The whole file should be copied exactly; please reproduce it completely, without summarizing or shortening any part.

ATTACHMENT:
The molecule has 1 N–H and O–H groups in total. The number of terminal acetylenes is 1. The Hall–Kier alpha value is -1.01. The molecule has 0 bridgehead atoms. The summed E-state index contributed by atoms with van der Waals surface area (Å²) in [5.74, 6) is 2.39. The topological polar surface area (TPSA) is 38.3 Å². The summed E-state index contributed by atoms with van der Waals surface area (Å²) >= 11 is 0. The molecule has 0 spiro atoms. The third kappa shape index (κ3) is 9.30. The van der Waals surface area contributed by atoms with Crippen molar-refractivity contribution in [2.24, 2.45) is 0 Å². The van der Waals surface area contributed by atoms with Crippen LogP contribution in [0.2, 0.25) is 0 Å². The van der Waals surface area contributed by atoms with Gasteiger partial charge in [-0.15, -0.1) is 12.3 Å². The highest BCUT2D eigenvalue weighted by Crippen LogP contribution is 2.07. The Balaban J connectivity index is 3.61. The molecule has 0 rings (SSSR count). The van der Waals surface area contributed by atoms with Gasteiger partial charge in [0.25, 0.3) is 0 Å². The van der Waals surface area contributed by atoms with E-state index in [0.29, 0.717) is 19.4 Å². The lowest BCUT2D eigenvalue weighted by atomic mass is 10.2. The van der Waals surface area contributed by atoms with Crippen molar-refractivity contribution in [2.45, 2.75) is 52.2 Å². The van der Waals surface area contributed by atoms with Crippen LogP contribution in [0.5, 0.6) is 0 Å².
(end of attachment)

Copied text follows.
The molecule has 1 N–H and O–H groups in total. The number of terminal acetylenes is 1. The Hall–Kier alpha value is -1.01. The molecule has 0 bridgehead atoms. The summed E-state index contributed by atoms with van der Waals surface area (Å²) in [5.74, 6) is 2.39. The topological polar surface area (TPSA) is 38.3 Å². The summed E-state index contributed by atoms with van der Waals surface area (Å²) >= 11 is 0. The molecule has 0 spiro atoms. The third kappa shape index (κ3) is 9.30. The van der Waals surface area contributed by atoms with Crippen molar-refractivity contribution in [2.24, 2.45) is 0 Å². The van der Waals surface area contributed by atoms with Crippen LogP contribution in [0.2, 0.25) is 0 Å². The van der Waals surface area contributed by atoms with Gasteiger partial charge in [-0.15, -0.1) is 12.3 Å². The highest BCUT2D eigenvalue weighted by Crippen LogP contribution is 2.07. The Balaban J connectivity index is 3.61. The molecule has 0 rings (SSSR count). The van der Waals surface area contributed by atoms with Gasteiger partial charge in [0.25, 0.3) is 0 Å². The van der Waals surface area contributed by atoms with E-state index in [0.29, 0.717) is 19.4 Å². The lowest BCUT2D eigenvalue weighted by atomic mass is 10.2. The van der Waals surface area contributed by atoms with Crippen molar-refractivity contribution in [2.45, 2.75) is 52.2 Å². The van der Waals surface area contributed by atoms with Crippen LogP contribution in [0.5, 0.6) is 0 Å².